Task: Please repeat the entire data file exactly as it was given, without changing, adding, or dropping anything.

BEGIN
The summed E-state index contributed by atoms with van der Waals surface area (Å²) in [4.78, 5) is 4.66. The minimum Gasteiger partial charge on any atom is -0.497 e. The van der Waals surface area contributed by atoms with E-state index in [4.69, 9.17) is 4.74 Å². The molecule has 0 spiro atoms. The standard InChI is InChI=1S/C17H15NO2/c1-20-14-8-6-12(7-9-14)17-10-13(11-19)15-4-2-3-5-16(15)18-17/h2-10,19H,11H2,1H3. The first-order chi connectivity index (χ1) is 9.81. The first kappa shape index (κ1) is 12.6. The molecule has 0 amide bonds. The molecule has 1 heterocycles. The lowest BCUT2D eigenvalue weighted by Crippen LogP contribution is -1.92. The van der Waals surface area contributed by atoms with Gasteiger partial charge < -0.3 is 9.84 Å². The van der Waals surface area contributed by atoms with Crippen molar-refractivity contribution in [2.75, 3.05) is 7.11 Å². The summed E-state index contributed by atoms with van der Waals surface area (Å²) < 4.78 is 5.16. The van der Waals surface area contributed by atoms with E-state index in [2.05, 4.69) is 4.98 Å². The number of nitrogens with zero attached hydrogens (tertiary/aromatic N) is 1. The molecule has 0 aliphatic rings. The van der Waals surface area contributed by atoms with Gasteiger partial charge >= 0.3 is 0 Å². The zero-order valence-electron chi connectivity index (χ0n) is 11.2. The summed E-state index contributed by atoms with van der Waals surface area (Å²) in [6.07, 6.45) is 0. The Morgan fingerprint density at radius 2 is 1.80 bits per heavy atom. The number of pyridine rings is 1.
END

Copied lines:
The summed E-state index contributed by atoms with van der Waals surface area (Å²) in [4.78, 5) is 4.66. The minimum Gasteiger partial charge on any atom is -0.497 e. The van der Waals surface area contributed by atoms with E-state index in [4.69, 9.17) is 4.74 Å². The molecule has 0 spiro atoms. The standard InChI is InChI=1S/C17H15NO2/c1-20-14-8-6-12(7-9-14)17-10-13(11-19)15-4-2-3-5-16(15)18-17/h2-10,19H,11H2,1H3. The first-order chi connectivity index (χ1) is 9.81. The first kappa shape index (κ1) is 12.6. The molecule has 0 amide bonds. The molecule has 1 heterocycles. The lowest BCUT2D eigenvalue weighted by Crippen LogP contribution is -1.92. The van der Waals surface area contributed by atoms with Gasteiger partial charge < -0.3 is 9.84 Å². The van der Waals surface area contributed by atoms with Crippen molar-refractivity contribution in [2.75, 3.05) is 7.11 Å². The summed E-state index contributed by atoms with van der Waals surface area (Å²) < 4.78 is 5.16. The van der Waals surface area contributed by atoms with E-state index in [2.05, 4.69) is 4.98 Å². The number of nitrogens with zero attached hydrogens (tertiary/aromatic N) is 1. The molecule has 0 aliphatic rings. The van der Waals surface area contributed by atoms with Gasteiger partial charge >= 0.3 is 0 Å². The zero-order valence-electron chi connectivity index (χ0n) is 11.2. The summed E-state index contributed by atoms with van der Waals surface area (Å²) in [6.07, 6.45) is 0. The Morgan fingerprint density at radius 2 is 1.80 bits per heavy atom. The number of pyridine rings is 1.